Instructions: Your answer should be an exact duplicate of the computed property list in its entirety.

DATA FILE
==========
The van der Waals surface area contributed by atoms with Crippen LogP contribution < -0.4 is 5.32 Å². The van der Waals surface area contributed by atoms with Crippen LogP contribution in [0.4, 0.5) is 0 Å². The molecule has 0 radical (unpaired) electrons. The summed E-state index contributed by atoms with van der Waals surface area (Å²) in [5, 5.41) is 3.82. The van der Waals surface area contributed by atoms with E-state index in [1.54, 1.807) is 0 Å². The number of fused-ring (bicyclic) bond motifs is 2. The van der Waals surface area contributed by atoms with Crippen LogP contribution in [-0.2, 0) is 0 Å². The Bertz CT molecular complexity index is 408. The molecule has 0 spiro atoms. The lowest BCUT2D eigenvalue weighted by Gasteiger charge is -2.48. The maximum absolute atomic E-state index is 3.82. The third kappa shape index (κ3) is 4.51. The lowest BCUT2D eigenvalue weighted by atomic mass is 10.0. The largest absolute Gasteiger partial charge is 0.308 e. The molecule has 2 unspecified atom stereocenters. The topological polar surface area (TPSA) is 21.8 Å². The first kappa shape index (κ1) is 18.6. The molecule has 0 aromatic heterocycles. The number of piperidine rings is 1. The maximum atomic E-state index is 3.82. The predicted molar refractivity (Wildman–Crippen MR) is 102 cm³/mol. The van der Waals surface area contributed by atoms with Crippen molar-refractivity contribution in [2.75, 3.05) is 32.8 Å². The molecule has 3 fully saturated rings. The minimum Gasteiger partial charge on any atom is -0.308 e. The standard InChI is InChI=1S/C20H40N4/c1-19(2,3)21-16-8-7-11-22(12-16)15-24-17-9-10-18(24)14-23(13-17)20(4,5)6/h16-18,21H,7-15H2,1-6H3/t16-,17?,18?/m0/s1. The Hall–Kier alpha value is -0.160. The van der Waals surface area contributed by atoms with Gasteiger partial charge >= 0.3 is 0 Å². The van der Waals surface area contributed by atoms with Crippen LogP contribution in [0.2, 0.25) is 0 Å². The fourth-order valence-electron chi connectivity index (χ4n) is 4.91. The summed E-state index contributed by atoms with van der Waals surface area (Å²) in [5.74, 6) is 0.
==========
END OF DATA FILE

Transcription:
The van der Waals surface area contributed by atoms with Crippen LogP contribution < -0.4 is 5.32 Å². The van der Waals surface area contributed by atoms with Crippen LogP contribution in [0.4, 0.5) is 0 Å². The molecule has 0 radical (unpaired) electrons. The summed E-state index contributed by atoms with van der Waals surface area (Å²) in [5, 5.41) is 3.82. The van der Waals surface area contributed by atoms with E-state index in [1.54, 1.807) is 0 Å². The number of fused-ring (bicyclic) bond motifs is 2. The van der Waals surface area contributed by atoms with Crippen LogP contribution in [-0.2, 0) is 0 Å². The Bertz CT molecular complexity index is 408. The molecule has 0 spiro atoms. The lowest BCUT2D eigenvalue weighted by Gasteiger charge is -2.48. The maximum absolute atomic E-state index is 3.82. The third kappa shape index (κ3) is 4.51. The lowest BCUT2D eigenvalue weighted by atomic mass is 10.0. The largest absolute Gasteiger partial charge is 0.308 e. The molecule has 2 unspecified atom stereocenters. The topological polar surface area (TPSA) is 21.8 Å². The first kappa shape index (κ1) is 18.6. The molecule has 0 aromatic heterocycles. The number of piperidine rings is 1. The maximum atomic E-state index is 3.82. The predicted molar refractivity (Wildman–Crippen MR) is 102 cm³/mol. The van der Waals surface area contributed by atoms with Crippen molar-refractivity contribution in [2.75, 3.05) is 32.8 Å². The molecule has 3 fully saturated rings. The minimum Gasteiger partial charge on any atom is -0.308 e. The standard InChI is InChI=1S/C20H40N4/c1-19(2,3)21-16-8-7-11-22(12-16)15-24-17-9-10-18(24)14-23(13-17)20(4,5)6/h16-18,21H,7-15H2,1-6H3/t16-,17?,18?/m0/s1. The Hall–Kier alpha value is -0.160. The van der Waals surface area contributed by atoms with Gasteiger partial charge >= 0.3 is 0 Å². The van der Waals surface area contributed by atoms with Crippen LogP contribution in [0.2, 0.25) is 0 Å². The fourth-order valence-electron chi connectivity index (χ4n) is 4.91. The summed E-state index contributed by atoms with van der Waals surface area (Å²) in [5.74, 6) is 0.